What is it like studying in Rome? Are the courses challenging? Are the students on par with peers in the U.S.? Is the university academically rigorous? Are the faculty orthodox? How does it compare to [Notre Dame/Seattle University/Catholic University]?
These are the kinds of questions I have had from a number of friends and colleagues, and I thought I would address them together once I had had some time to get a sense of the pedagogy here.
It is a different system, no question. The first thing to note is the nature of the university. The Universities are really just buildings with classrooms, and very minimal administrative staff. The entirety of the Angelicum – classrooms, offices, chapel, faculty residences, library and bookstore – is about the same size as Hunthausen Hall at SU, Caldwell at CUA, or O’Shaughnessy at ND. This is because the university really only offers the classes, mostly lectures and a small number of seminars. It is assumed that the bulk of your formation actually happens elsewhere, specifically, independent research, formation in community, and the experience of being in Rome.
My specialization does not even use the university library, for example. Instead, we have access to the Centro Pro Unione, run by the Society of the Atonement; that is our library. Sure, it is about a 25 minute walk from the Angelicum, but it’s a walk that passes by the Trevi fountain, the Pantheon, Piazza Navona and some of the most famous gellateria in the city, so one cannot complain. Moreover, there is a lot of time for research, so once I settle on an idea, I will not be bogged down by unwanted topics in order to pursue it.
The presumption of the university is that its students live in a house of formation, one of the “colleges” around Rome – and these are operated entirely separately from the universities. The problem is, of course, that only about 70% of students have access to one of these colleges as they are usually established either by national bishops’ conferences exclusively for priests and seminarians, or by religious communities for their own members. That leaves a significant number of students – deacons, lay ecclesial ministers, non-ecclesial lay students and non-Catholics – without an essential part of their education in Rome. The Lay Centre is the only such college trying to meet this need, and it is a private venture. It is also limited in space, with only room for about 20 residents out of the hundreds needing such a place. (Though get the impression the quality of life and of formation here exceeds what can be found in many of the national colleges for seminarians and priests!)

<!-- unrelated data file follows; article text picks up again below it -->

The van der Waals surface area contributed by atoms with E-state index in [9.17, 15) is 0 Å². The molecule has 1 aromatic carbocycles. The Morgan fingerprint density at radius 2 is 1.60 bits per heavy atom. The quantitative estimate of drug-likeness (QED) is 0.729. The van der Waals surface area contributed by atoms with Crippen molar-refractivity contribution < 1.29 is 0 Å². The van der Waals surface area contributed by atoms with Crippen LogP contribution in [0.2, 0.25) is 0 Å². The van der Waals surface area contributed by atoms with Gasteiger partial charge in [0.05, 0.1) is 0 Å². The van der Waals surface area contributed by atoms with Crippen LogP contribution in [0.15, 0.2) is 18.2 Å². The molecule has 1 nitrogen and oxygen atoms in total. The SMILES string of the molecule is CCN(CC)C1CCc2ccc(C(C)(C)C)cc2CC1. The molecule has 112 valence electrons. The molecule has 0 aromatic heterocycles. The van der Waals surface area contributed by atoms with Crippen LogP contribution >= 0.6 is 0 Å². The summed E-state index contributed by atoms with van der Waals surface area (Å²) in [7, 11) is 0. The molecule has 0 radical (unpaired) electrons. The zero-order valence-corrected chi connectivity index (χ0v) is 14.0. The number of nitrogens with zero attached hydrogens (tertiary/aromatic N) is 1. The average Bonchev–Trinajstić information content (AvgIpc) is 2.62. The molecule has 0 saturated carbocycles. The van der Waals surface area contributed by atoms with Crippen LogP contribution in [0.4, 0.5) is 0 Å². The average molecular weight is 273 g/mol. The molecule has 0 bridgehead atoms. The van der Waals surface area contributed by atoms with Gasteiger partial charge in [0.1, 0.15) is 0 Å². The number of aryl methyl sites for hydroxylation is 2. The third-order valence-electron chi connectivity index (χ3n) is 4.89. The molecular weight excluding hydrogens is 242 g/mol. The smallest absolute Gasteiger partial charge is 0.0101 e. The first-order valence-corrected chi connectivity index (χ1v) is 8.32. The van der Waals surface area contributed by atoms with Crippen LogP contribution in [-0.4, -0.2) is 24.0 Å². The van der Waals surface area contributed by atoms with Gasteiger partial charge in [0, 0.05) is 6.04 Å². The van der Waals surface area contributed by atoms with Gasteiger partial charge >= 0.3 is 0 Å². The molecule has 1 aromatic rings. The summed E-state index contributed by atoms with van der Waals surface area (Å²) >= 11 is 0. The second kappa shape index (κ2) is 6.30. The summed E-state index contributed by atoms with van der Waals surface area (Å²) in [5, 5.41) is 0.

Further, I think the course load is intentionally light, though it does not appear this way at first. It is normal to be registered for about 8 or 9 courses a semester, one of which is a seminar. Whereas the typical 3-credit course in the States meets for 3 hours in two or three classes a week, here we get 90 minutes, once a week – about half as much time. The reading load is considerably less, too, if you just look at the syllabi. Two of my courses have only one required text of about 200 pages each, for the entire semester. The rest rely entirely on lecture notes. I have a total of 30 pages of writing due this semester, and most final exams are oral rather than written. (I am remembering my first semester sophomore year at ND, over 100 pages on 60 different topics, not counting finals!)
The difference between being located in South Bend, IN and in Roma cannot be overstated, though. It is easy to take on a thousand pages of reading a week at ND when there is nothing to do otherwise anyway. Here, if you want to learn about early Christianity or the history of the papacy, go for a walk. San Giovanni in Laterano is ten minutes from here. San Clemente is even closer. The Vatican is a few metro stops away. Just in the last week, we have had dinner with two of the three Catholic representatives on the reconciliation talks with the Lefebvrite schismatics (Archbishop Ladaria and Charles Morerod, OP). The week after the press release about the Anglican personal Ordinariates, we got to talk with two different members of the Pontifical Council for Christian Unity. Then, of course, the discussions had over dinner and caffé more than make up for the pedantic lecture style in some of the classrooms.
It is important to note the international character here too. Granted, ND and CUA were both pretty international, but I think this is the most mixed place I have ever been. I am frequently the only native English speaker in a class, or one of two. It seems to be a good representation of the Church in general: lots of representation from Africa, southeast Asia, India, and Eastern Europe. (Some from Latin and South America, but most of them seem to go to the Gregorianum rather than the Angelicum). This probably makes lecture rather than group discussion in class more feasible, and accounts for what seems like a slow pace.